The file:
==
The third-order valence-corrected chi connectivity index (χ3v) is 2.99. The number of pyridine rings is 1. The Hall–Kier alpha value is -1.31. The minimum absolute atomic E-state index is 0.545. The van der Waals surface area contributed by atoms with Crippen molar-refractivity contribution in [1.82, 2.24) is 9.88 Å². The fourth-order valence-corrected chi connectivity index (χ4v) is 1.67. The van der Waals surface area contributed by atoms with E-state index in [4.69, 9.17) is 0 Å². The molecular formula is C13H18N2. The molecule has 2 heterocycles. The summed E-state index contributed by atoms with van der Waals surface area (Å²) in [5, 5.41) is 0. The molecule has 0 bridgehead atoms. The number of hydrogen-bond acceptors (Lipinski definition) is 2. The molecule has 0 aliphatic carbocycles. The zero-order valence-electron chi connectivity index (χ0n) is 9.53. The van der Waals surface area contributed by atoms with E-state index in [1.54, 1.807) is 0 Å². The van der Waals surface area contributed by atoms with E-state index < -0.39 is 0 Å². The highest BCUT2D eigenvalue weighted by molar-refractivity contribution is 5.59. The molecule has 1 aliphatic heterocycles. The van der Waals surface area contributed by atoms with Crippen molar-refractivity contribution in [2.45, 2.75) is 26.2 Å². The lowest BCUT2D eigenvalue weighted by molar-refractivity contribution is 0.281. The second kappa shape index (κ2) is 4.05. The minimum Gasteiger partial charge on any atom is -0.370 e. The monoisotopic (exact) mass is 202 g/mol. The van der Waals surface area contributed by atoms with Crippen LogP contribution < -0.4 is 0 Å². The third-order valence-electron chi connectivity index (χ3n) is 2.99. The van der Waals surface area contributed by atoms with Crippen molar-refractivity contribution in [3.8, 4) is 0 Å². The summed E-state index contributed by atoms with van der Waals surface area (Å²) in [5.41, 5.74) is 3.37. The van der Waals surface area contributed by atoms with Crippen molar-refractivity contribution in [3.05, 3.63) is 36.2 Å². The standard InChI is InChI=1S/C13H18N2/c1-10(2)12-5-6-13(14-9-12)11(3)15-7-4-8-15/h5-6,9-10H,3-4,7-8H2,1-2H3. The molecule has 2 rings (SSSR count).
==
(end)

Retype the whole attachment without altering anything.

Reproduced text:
The third-order valence-corrected chi connectivity index (χ3v) is 2.99. The number of pyridine rings is 1. The Hall–Kier alpha value is -1.31. The minimum absolute atomic E-state index is 0.545. The van der Waals surface area contributed by atoms with Crippen molar-refractivity contribution in [1.82, 2.24) is 9.88 Å². The fourth-order valence-corrected chi connectivity index (χ4v) is 1.67. The van der Waals surface area contributed by atoms with E-state index in [4.69, 9.17) is 0 Å². The molecular formula is C13H18N2. The molecule has 2 heterocycles. The summed E-state index contributed by atoms with van der Waals surface area (Å²) in [5, 5.41) is 0. The molecule has 0 bridgehead atoms. The number of hydrogen-bond acceptors (Lipinski definition) is 2. The molecule has 0 aliphatic carbocycles. The zero-order valence-electron chi connectivity index (χ0n) is 9.53. The van der Waals surface area contributed by atoms with E-state index in [1.54, 1.807) is 0 Å². The van der Waals surface area contributed by atoms with E-state index < -0.39 is 0 Å². The highest BCUT2D eigenvalue weighted by molar-refractivity contribution is 5.59. The molecule has 1 aliphatic heterocycles. The van der Waals surface area contributed by atoms with Crippen molar-refractivity contribution in [2.45, 2.75) is 26.2 Å². The lowest BCUT2D eigenvalue weighted by molar-refractivity contribution is 0.281. The second kappa shape index (κ2) is 4.05. The minimum Gasteiger partial charge on any atom is -0.370 e. The monoisotopic (exact) mass is 202 g/mol. The van der Waals surface area contributed by atoms with Crippen LogP contribution < -0.4 is 0 Å². The third-order valence-electron chi connectivity index (χ3n) is 2.99. The van der Waals surface area contributed by atoms with Crippen molar-refractivity contribution in [3.8, 4) is 0 Å². The summed E-state index contributed by atoms with van der Waals surface area (Å²) in [5.41, 5.74) is 3.37. The van der Waals surface area contributed by atoms with Crippen molar-refractivity contribution in [3.05, 3.63) is 36.2 Å². The standard InChI is InChI=1S/C13H18N2/c1-10(2)12-5-6-13(14-9-12)11(3)15-7-4-8-15/h5-6,9-10H,3-4,7-8H2,1-2H3. The molecule has 2 rings (SSSR count).